Second, it helps to fuel dangerous misconceptions about the reestablishment of Jewish independence in Israel. It is far easier for those who fear the Jews' exercise of political sovereignty to smear the Jewish national liberation movement as one of "colonization, occupation, and imperialism" if the Jews are just another group of "white" infiltrators. In a sense, if one were to compare the relationship between ethnic tensions and racial labels in the Middle East to those in America, it would be the Jews, Kurds, Assyrians, and other historically oppressed minorities who must be termed "black."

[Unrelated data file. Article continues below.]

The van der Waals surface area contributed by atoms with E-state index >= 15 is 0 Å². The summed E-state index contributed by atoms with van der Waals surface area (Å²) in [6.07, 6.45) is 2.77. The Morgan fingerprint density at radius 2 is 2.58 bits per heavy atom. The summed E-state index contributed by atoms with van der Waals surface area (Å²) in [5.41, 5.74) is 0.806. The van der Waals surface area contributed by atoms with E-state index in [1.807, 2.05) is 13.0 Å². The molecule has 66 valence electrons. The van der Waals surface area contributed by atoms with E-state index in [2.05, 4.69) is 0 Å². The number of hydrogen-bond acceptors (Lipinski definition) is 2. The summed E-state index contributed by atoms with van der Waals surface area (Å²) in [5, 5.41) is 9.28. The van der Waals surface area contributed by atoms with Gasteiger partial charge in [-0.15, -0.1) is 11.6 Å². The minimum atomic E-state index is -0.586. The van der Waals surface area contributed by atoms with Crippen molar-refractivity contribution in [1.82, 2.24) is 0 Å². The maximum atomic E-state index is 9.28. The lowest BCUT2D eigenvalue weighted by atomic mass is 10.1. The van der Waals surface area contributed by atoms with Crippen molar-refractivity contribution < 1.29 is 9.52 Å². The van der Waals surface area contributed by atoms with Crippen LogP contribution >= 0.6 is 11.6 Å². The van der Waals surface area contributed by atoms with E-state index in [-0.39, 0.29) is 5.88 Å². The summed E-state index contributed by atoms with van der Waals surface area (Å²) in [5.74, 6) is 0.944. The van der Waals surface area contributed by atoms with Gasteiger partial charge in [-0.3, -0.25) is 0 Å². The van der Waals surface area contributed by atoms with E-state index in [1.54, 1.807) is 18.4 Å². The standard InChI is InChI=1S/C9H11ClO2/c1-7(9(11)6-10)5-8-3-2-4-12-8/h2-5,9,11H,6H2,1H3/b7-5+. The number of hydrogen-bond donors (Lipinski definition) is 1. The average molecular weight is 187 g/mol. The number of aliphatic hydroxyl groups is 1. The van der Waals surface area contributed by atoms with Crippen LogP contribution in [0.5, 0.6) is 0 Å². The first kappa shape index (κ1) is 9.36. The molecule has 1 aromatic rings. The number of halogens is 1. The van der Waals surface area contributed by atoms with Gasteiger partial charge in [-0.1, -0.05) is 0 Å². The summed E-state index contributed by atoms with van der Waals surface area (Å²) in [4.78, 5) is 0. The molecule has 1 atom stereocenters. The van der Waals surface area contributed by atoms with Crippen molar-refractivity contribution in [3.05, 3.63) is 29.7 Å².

What, then, does this teach us? Though I may have been a bit unfair to Maltz in my treatment of her critique, I feel it is my duty to underscore a reality that is absent in her prose. If Jews living in America wish to dissolve into the fabric of the American quilt then reinforcement of these artificial and self-defeating social divisions will only prove helpful in hastening the death of this country's Jewish community. I and many other Jews like me, both in the general population and on our campus, choose not to "revel in the luxury of my ‘yarmulke'-free existence," as does Maltz. Rather I actively embrace my national identity. It is with pride that I elect to don a "kippah" (a more appropriate word for that traditional head-covering), and in so doing I express my undying faith in the ability of all peoples in the world to find the elusive harmony that has been so absent since the beginning of human civilization—one in which the Jews, too, may be accepted and respected as an equal in the family of peace-loving nations.